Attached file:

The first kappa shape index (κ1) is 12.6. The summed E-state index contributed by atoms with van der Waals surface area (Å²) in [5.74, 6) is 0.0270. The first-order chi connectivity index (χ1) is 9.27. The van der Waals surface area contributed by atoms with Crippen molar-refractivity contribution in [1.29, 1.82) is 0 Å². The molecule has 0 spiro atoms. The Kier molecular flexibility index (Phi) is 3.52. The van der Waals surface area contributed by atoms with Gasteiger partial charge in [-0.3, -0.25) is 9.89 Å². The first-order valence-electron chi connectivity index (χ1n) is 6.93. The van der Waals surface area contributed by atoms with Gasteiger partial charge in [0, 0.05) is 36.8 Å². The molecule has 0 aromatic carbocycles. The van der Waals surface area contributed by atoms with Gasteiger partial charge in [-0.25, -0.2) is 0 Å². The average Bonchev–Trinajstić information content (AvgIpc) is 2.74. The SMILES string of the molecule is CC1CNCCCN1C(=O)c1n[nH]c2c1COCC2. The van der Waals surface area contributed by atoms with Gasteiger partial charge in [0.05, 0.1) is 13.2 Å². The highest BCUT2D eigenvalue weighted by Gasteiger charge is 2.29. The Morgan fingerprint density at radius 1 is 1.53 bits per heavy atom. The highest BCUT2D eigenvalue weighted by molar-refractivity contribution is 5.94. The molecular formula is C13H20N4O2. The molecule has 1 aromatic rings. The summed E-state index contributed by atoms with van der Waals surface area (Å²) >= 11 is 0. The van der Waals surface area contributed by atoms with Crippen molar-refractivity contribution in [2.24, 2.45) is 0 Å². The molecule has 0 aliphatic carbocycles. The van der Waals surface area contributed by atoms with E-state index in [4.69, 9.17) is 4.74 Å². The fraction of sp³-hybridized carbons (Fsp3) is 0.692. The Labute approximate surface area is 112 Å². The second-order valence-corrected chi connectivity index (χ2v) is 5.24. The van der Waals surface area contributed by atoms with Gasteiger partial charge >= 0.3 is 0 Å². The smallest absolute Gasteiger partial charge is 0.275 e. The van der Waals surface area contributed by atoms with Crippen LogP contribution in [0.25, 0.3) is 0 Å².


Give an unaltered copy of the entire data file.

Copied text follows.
The first kappa shape index (κ1) is 12.6. The summed E-state index contributed by atoms with van der Waals surface area (Å²) in [5.74, 6) is 0.0270. The first-order chi connectivity index (χ1) is 9.27. The van der Waals surface area contributed by atoms with Crippen molar-refractivity contribution in [1.29, 1.82) is 0 Å². The molecule has 0 spiro atoms. The Kier molecular flexibility index (Phi) is 3.52. The van der Waals surface area contributed by atoms with Gasteiger partial charge in [-0.3, -0.25) is 9.89 Å². The first-order valence-electron chi connectivity index (χ1n) is 6.93. The van der Waals surface area contributed by atoms with Gasteiger partial charge in [0, 0.05) is 36.8 Å². The molecule has 0 aromatic carbocycles. The van der Waals surface area contributed by atoms with Gasteiger partial charge in [-0.25, -0.2) is 0 Å². The average Bonchev–Trinajstić information content (AvgIpc) is 2.74. The SMILES string of the molecule is CC1CNCCCN1C(=O)c1n[nH]c2c1COCC2. The van der Waals surface area contributed by atoms with Gasteiger partial charge in [0.05, 0.1) is 13.2 Å². The highest BCUT2D eigenvalue weighted by Gasteiger charge is 2.29. The Morgan fingerprint density at radius 1 is 1.53 bits per heavy atom. The highest BCUT2D eigenvalue weighted by molar-refractivity contribution is 5.94. The molecular formula is C13H20N4O2. The molecule has 1 aromatic rings. The summed E-state index contributed by atoms with van der Waals surface area (Å²) >= 11 is 0. The van der Waals surface area contributed by atoms with Crippen molar-refractivity contribution in [2.24, 2.45) is 0 Å². The molecule has 0 aliphatic carbocycles. The van der Waals surface area contributed by atoms with E-state index in [4.69, 9.17) is 4.74 Å². The fraction of sp³-hybridized carbons (Fsp3) is 0.692. The Labute approximate surface area is 112 Å². The second-order valence-corrected chi connectivity index (χ2v) is 5.24. The van der Waals surface area contributed by atoms with Gasteiger partial charge >= 0.3 is 0 Å². The smallest absolute Gasteiger partial charge is 0.275 e. The van der Waals surface area contributed by atoms with Crippen LogP contribution in [0.25, 0.3) is 0 Å².